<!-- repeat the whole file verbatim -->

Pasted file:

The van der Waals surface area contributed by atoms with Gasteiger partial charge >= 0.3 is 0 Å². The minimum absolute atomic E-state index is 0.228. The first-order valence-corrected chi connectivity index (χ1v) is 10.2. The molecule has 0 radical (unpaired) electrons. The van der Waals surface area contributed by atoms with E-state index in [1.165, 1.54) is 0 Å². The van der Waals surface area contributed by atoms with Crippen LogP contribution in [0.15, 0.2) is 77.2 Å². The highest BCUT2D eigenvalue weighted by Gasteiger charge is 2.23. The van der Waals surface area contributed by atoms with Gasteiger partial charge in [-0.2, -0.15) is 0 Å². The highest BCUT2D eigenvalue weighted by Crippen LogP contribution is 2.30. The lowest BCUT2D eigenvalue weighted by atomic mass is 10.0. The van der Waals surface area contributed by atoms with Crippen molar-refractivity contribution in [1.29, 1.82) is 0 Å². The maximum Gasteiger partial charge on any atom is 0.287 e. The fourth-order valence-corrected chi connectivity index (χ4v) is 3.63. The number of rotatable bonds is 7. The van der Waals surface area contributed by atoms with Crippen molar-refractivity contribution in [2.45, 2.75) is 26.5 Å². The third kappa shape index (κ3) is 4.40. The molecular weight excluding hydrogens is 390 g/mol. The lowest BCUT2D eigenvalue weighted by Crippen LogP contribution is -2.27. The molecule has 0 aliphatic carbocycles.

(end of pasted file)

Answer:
The van der Waals surface area contributed by atoms with Gasteiger partial charge >= 0.3 is 0 Å². The minimum absolute atomic E-state index is 0.228. The first-order valence-corrected chi connectivity index (χ1v) is 10.2. The molecule has 0 radical (unpaired) electrons. The van der Waals surface area contributed by atoms with E-state index in [1.165, 1.54) is 0 Å². The van der Waals surface area contributed by atoms with Crippen LogP contribution in [0.15, 0.2) is 77.2 Å². The highest BCUT2D eigenvalue weighted by Gasteiger charge is 2.23. The van der Waals surface area contributed by atoms with Gasteiger partial charge in [-0.2, -0.15) is 0 Å². The highest BCUT2D eigenvalue weighted by Crippen LogP contribution is 2.30. The lowest BCUT2D eigenvalue weighted by atomic mass is 10.0. The van der Waals surface area contributed by atoms with Crippen molar-refractivity contribution in [1.29, 1.82) is 0 Å². The maximum Gasteiger partial charge on any atom is 0.287 e. The fourth-order valence-corrected chi connectivity index (χ4v) is 3.63. The number of rotatable bonds is 7. The van der Waals surface area contributed by atoms with Crippen molar-refractivity contribution in [2.45, 2.75) is 26.5 Å². The third kappa shape index (κ3) is 4.40. The molecular weight excluding hydrogens is 390 g/mol. The lowest BCUT2D eigenvalue weighted by Crippen LogP contribution is -2.27. The molecule has 0 aliphatic carbocycles.